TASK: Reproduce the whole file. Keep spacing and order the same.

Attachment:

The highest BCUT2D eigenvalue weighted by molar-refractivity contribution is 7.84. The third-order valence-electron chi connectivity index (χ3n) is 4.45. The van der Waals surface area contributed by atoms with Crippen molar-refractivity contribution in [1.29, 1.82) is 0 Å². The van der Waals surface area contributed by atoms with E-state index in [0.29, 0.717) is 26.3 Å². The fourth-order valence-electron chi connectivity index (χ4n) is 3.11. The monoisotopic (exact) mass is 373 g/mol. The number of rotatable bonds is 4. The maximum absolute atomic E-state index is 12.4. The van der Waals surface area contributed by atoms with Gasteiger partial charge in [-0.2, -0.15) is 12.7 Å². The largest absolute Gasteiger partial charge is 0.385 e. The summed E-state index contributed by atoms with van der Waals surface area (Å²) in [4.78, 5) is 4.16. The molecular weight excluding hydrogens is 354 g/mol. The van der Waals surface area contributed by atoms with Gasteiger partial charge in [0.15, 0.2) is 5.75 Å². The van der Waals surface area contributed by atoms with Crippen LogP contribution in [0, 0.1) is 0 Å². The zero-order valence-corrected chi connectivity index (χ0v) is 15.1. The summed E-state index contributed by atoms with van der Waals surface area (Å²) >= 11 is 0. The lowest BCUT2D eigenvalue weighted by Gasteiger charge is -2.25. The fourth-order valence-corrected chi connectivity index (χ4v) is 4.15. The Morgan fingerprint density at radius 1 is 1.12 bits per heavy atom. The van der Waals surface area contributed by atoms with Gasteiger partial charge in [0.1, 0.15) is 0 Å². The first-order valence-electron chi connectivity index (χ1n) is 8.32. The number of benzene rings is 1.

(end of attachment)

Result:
The highest BCUT2D eigenvalue weighted by molar-refractivity contribution is 7.84. The third-order valence-electron chi connectivity index (χ3n) is 4.45. The van der Waals surface area contributed by atoms with Crippen molar-refractivity contribution in [1.29, 1.82) is 0 Å². The van der Waals surface area contributed by atoms with E-state index in [0.29, 0.717) is 26.3 Å². The fourth-order valence-electron chi connectivity index (χ4n) is 3.11. The monoisotopic (exact) mass is 373 g/mol. The number of rotatable bonds is 4. The maximum absolute atomic E-state index is 12.4. The van der Waals surface area contributed by atoms with Gasteiger partial charge in [-0.2, -0.15) is 12.7 Å². The largest absolute Gasteiger partial charge is 0.385 e. The summed E-state index contributed by atoms with van der Waals surface area (Å²) in [4.78, 5) is 4.16. The molecular weight excluding hydrogens is 354 g/mol. The van der Waals surface area contributed by atoms with Gasteiger partial charge in [0.15, 0.2) is 5.75 Å². The van der Waals surface area contributed by atoms with Crippen LogP contribution in [0, 0.1) is 0 Å². The zero-order valence-corrected chi connectivity index (χ0v) is 15.1. The summed E-state index contributed by atoms with van der Waals surface area (Å²) >= 11 is 0. The lowest BCUT2D eigenvalue weighted by Gasteiger charge is -2.25. The fourth-order valence-corrected chi connectivity index (χ4v) is 4.15. The Morgan fingerprint density at radius 1 is 1.12 bits per heavy atom. The van der Waals surface area contributed by atoms with Gasteiger partial charge in [0.1, 0.15) is 0 Å². The first-order valence-electron chi connectivity index (χ1n) is 8.32. The number of benzene rings is 1.